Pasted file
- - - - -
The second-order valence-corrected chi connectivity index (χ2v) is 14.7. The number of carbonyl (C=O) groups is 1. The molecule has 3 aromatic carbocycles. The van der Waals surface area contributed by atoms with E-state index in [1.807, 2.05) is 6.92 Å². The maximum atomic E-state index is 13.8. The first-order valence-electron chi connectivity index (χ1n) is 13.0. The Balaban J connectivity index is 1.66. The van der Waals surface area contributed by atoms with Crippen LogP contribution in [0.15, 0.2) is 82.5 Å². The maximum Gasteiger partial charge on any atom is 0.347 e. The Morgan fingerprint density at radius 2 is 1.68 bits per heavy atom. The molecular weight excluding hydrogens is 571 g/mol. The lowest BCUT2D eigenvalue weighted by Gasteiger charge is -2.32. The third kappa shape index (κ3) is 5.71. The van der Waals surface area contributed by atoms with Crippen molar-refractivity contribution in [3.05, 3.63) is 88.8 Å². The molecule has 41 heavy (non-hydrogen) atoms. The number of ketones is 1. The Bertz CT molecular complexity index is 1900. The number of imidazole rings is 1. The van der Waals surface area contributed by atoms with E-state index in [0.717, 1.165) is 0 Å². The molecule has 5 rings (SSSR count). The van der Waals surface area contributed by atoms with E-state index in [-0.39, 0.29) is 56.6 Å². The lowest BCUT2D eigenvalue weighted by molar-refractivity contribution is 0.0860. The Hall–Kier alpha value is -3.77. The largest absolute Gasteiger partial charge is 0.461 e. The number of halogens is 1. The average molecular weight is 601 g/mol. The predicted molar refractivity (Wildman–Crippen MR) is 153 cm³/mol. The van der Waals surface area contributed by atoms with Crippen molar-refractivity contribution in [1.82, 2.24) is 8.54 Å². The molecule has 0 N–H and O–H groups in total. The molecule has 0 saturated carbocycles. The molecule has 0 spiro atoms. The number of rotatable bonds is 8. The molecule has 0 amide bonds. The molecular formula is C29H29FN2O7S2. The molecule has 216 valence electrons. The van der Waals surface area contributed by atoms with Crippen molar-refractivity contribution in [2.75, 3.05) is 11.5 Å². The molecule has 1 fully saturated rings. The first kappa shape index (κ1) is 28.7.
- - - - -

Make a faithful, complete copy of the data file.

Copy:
The second-order valence-corrected chi connectivity index (χ2v) is 14.7. The number of carbonyl (C=O) groups is 1. The molecule has 3 aromatic carbocycles. The van der Waals surface area contributed by atoms with E-state index in [1.807, 2.05) is 6.92 Å². The maximum atomic E-state index is 13.8. The first-order valence-electron chi connectivity index (χ1n) is 13.0. The Balaban J connectivity index is 1.66. The van der Waals surface area contributed by atoms with Crippen LogP contribution in [0.15, 0.2) is 82.5 Å². The maximum Gasteiger partial charge on any atom is 0.347 e. The Morgan fingerprint density at radius 2 is 1.68 bits per heavy atom. The molecular weight excluding hydrogens is 571 g/mol. The lowest BCUT2D eigenvalue weighted by Gasteiger charge is -2.32. The third kappa shape index (κ3) is 5.71. The van der Waals surface area contributed by atoms with Crippen molar-refractivity contribution in [3.05, 3.63) is 88.8 Å². The molecule has 41 heavy (non-hydrogen) atoms. The number of ketones is 1. The Bertz CT molecular complexity index is 1900. The number of imidazole rings is 1. The van der Waals surface area contributed by atoms with E-state index in [0.717, 1.165) is 0 Å². The molecule has 5 rings (SSSR count). The van der Waals surface area contributed by atoms with E-state index in [-0.39, 0.29) is 56.6 Å². The lowest BCUT2D eigenvalue weighted by molar-refractivity contribution is 0.0860. The Hall–Kier alpha value is -3.77. The largest absolute Gasteiger partial charge is 0.461 e. The number of halogens is 1. The average molecular weight is 601 g/mol. The predicted molar refractivity (Wildman–Crippen MR) is 153 cm³/mol. The van der Waals surface area contributed by atoms with Crippen molar-refractivity contribution in [1.82, 2.24) is 8.54 Å². The molecule has 0 N–H and O–H groups in total. The molecule has 0 saturated carbocycles. The molecule has 0 spiro atoms. The number of rotatable bonds is 8. The molecule has 0 amide bonds. The molecular formula is C29H29FN2O7S2. The molecule has 216 valence electrons. The van der Waals surface area contributed by atoms with Crippen molar-refractivity contribution in [2.75, 3.05) is 11.5 Å². The molecule has 1 fully saturated rings. The first kappa shape index (κ1) is 28.7.